"Attend Anywhere? I don't use it for consultations. [Interviewer: Why not?] Probably because the practice that I have joined has had a major staffing issue. My assumption is that they're continually firefighting. You do need to dedicate a bit of time and resource initially even if it saves time in the long run." (#22 Emma, GP who uses Attend Anywhere for meetings)

In one or two cases, a promising remote service failed completely when a key clinician moved on. This was particularly the case with the kind of highly bespoke, transformed service models described above.

"We did stuff around endoscopy. There was a speech therapist here, who was qualified to put the tube down, and a consultant on the other end. But it was awkward cos they didn't have [the patient's] medical records. And then the consultant retired so it folded. It was person-dependent." (#18 Keith, IT manager)

An important precondition for Attend Anywhere was reliable broadband. Whilst this was generally available, we learnt of one or two remote GP practices which still did not have wifi connection, and other sites where the broadband connection "dropped" so frequently that Attend Anywhere was used for professional meetings but not considered safe enough to support patient care.

A striking feature of the most successful Attend Anywhere services was that their introduction had been data-driven and strategic rather than simply following the clinical interest of a single enthusiast (though the latter was important too). The data-driven approach was sometimes led by service managers and sometimes by clinicians. Often, it occurred as a result of a trigger such as a change in financial flow (as in the first example below), rising workload, a significant event (such as an elderly or sick patient experiencing a dreadful journey) or the retirement of a key specialist (as in the second example below).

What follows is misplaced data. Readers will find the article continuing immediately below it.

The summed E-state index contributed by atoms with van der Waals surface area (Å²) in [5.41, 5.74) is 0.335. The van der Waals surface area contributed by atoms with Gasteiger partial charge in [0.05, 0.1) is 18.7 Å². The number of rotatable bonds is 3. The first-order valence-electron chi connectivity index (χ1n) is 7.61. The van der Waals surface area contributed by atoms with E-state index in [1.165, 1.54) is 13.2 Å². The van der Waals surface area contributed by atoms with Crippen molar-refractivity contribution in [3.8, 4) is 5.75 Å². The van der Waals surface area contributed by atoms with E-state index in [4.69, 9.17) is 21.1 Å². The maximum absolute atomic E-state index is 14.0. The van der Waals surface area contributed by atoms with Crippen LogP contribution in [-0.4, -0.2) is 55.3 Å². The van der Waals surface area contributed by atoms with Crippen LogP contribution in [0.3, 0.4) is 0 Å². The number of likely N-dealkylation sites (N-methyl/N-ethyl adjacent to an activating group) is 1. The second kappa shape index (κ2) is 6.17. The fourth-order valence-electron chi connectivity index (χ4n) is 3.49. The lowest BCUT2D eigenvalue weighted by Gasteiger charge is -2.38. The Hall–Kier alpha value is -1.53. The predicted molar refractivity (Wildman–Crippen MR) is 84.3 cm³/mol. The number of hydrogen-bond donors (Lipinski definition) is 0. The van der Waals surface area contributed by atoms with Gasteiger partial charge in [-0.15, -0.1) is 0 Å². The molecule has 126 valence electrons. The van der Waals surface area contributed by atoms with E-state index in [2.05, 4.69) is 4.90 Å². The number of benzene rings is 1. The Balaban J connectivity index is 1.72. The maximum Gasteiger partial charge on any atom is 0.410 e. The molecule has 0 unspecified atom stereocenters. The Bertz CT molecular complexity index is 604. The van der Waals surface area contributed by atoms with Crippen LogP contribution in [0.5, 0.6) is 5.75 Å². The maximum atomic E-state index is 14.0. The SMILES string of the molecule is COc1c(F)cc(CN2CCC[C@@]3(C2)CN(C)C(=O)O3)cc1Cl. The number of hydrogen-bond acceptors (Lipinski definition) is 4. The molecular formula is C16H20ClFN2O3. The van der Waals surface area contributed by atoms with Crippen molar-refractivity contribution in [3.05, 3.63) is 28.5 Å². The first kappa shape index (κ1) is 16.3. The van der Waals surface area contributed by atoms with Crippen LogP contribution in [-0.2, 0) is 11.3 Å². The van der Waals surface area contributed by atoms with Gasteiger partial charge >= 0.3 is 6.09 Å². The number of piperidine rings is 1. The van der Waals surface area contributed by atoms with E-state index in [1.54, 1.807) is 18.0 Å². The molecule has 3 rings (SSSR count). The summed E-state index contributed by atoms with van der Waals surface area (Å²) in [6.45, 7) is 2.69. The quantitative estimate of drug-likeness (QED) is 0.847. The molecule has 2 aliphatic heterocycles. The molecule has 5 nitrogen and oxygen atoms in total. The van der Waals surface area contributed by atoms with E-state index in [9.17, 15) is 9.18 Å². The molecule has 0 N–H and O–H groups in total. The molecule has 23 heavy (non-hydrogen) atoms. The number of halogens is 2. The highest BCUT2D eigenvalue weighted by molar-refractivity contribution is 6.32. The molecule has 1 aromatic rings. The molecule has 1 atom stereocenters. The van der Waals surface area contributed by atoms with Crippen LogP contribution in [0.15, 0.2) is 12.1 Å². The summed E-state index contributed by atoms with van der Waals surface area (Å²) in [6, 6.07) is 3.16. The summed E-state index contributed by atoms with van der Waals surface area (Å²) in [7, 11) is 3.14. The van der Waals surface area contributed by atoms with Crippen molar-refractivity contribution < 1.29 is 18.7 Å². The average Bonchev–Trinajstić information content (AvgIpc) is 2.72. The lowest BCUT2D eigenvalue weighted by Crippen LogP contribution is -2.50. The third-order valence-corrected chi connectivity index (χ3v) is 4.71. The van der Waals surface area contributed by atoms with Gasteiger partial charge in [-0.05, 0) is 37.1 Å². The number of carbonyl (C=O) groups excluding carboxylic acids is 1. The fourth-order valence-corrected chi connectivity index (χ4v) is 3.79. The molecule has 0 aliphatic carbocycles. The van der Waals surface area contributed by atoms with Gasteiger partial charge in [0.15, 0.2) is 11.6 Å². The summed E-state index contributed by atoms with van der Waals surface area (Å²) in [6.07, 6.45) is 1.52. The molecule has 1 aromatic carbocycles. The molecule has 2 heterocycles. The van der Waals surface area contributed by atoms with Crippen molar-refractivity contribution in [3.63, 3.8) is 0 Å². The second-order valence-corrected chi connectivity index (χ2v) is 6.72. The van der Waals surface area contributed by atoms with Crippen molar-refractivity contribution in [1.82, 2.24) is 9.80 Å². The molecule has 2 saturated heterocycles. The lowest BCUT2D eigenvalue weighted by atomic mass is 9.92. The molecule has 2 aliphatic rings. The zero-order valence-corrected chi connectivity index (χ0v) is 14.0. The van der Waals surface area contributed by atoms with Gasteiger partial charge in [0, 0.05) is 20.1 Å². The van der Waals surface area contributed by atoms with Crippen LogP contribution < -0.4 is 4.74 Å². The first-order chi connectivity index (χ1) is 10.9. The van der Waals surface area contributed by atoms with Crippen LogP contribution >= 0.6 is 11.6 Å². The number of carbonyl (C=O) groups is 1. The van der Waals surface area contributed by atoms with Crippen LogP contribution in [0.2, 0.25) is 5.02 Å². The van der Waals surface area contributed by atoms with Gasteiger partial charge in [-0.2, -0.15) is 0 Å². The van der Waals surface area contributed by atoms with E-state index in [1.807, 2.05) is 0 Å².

"We were starting to look at what it was costing for patient travel but we didn't [initially] have the data. We set up a patient travel database. To travel for an appointment, they need what's called a warrant (permission to travel and approval of the cost of travel). We book the flight. £3.5 million per year for a population of 26,000. We would send everyone, then bill the government at end of year. Then government devolved the budget [which had been set historically]. We needed to now work out who were these patients, where were they going, what for? So we linked in with clinical systems using the patient's CHI number [Community Health Index, the unique patient identifier] and their UCPN [unique care pathway number]. Plug that into a real time dashboard and you can see what patient travel costs are. Having got us a patient travel database, we could then use it [for strategic planning]. We found that the Scottish Government statistics were wrong. For example, oncology would show up 6 appointments in Raigmore [Inverness] per course of treatment but the patient was actually having their treatment here. We were aware of Attend Anywhere; we knew who was travelling; we wanted to get the top ten heavy hitters and ask "is this condition suitable for Attend Anywhere?". The first one was haematology. We could immediately forecast some savings. It all needs to be data driven. Understand patient flows, validate that what that data is implying to you is correct". (#18 Keith, IT manager)

"The resident dermatologist retired so we had to rethink how we did the clinic. Jonathan [service manager #6] and I audited what we had been doing to see what was needed in a new service. We were surprised how few people needed consultant input. Dr [name] would visit 2 days every other month, nobody was vetting the clinics, he'd see anyone from a rash to an outbreak. We have referral guidelines but … They [patients] don't always need to be seen by someone at consultant level." (#21 Barbara, specialist dermatology nurse)

The efforts of IT and service managers like Keith to set up remote services and embed them in business as usual was dependent on clinicians like Barbara who were willing to join the change effort, use the technology and consider working in a different way (see also quote above). Such individuals were relatively rare (described by one interviewee as "the one or two keenies"). In the absence of such individuals, no progress could be made.

"Breast surgeons haven't bought into Attend Anywhere." (#23 Patricia, Macmillan nurse)

"I'm not opposed to it; I'm quite in favour, but there's not a lot of buy-in. Nobody's really shouting "let's do this right now". I don't think there's going to be an explosion any time soon." (#49 Ed, GP, remote island practice)

Ed felt that in the current climate, policy solutions tended to be seen in overly technical terms, whereas many of the problems he faced as a remote GP were not the kind that would be solved by technology ("It's not clinically driven. That's the big thing that's stopping buy-in. The tech folk will come to us with a solution for a problem we don't have"). Whilst he described various challenges in his practice, he did not view the introduction of Attend Anywhere as solving any of these.